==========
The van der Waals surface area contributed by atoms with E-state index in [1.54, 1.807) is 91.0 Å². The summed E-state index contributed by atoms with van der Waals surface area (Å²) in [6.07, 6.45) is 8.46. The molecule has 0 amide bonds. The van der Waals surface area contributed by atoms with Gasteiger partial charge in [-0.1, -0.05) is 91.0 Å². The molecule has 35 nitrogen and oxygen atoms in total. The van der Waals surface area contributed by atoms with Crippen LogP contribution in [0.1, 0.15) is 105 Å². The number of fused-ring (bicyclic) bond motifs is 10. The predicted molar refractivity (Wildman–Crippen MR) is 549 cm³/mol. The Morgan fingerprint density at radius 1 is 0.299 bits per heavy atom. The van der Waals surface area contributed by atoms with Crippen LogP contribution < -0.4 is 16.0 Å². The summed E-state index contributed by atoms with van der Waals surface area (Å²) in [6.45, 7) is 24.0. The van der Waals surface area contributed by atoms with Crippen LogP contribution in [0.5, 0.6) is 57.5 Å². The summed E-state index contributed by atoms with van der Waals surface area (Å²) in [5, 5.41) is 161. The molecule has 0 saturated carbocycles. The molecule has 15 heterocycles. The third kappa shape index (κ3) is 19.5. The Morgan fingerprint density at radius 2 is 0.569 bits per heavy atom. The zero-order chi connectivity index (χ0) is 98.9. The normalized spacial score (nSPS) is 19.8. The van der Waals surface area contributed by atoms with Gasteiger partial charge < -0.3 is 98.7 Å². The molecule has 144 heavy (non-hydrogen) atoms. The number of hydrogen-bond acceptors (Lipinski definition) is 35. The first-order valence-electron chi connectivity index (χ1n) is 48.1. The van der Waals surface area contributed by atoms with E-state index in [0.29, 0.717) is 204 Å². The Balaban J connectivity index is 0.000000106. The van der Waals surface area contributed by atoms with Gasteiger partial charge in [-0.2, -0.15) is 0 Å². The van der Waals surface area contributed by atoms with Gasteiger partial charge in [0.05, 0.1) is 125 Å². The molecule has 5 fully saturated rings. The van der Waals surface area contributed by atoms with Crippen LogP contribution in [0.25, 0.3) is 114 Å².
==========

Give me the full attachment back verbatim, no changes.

The van der Waals surface area contributed by atoms with E-state index in [1.54, 1.807) is 91.0 Å². The summed E-state index contributed by atoms with van der Waals surface area (Å²) in [6.07, 6.45) is 8.46. The molecule has 0 amide bonds. The van der Waals surface area contributed by atoms with Gasteiger partial charge in [-0.1, -0.05) is 91.0 Å². The molecule has 35 nitrogen and oxygen atoms in total. The van der Waals surface area contributed by atoms with Crippen LogP contribution in [0.1, 0.15) is 105 Å². The number of fused-ring (bicyclic) bond motifs is 10. The predicted molar refractivity (Wildman–Crippen MR) is 549 cm³/mol. The Morgan fingerprint density at radius 1 is 0.299 bits per heavy atom. The van der Waals surface area contributed by atoms with Crippen LogP contribution < -0.4 is 16.0 Å². The summed E-state index contributed by atoms with van der Waals surface area (Å²) in [6.45, 7) is 24.0. The van der Waals surface area contributed by atoms with Crippen LogP contribution in [0.5, 0.6) is 57.5 Å². The summed E-state index contributed by atoms with van der Waals surface area (Å²) in [5, 5.41) is 161. The molecule has 0 saturated carbocycles. The molecule has 15 heterocycles. The third kappa shape index (κ3) is 19.5. The Morgan fingerprint density at radius 2 is 0.569 bits per heavy atom. The zero-order chi connectivity index (χ0) is 98.9. The normalized spacial score (nSPS) is 19.8. The van der Waals surface area contributed by atoms with Gasteiger partial charge < -0.3 is 98.7 Å². The molecule has 144 heavy (non-hydrogen) atoms. The number of hydrogen-bond acceptors (Lipinski definition) is 35. The first-order valence-electron chi connectivity index (χ1n) is 48.1. The van der Waals surface area contributed by atoms with E-state index in [0.29, 0.717) is 204 Å². The Balaban J connectivity index is 0.000000106. The van der Waals surface area contributed by atoms with Gasteiger partial charge in [-0.2, -0.15) is 0 Å². The van der Waals surface area contributed by atoms with Gasteiger partial charge in [0.05, 0.1) is 125 Å². The molecule has 5 fully saturated rings. The van der Waals surface area contributed by atoms with Crippen LogP contribution in [0.25, 0.3) is 114 Å².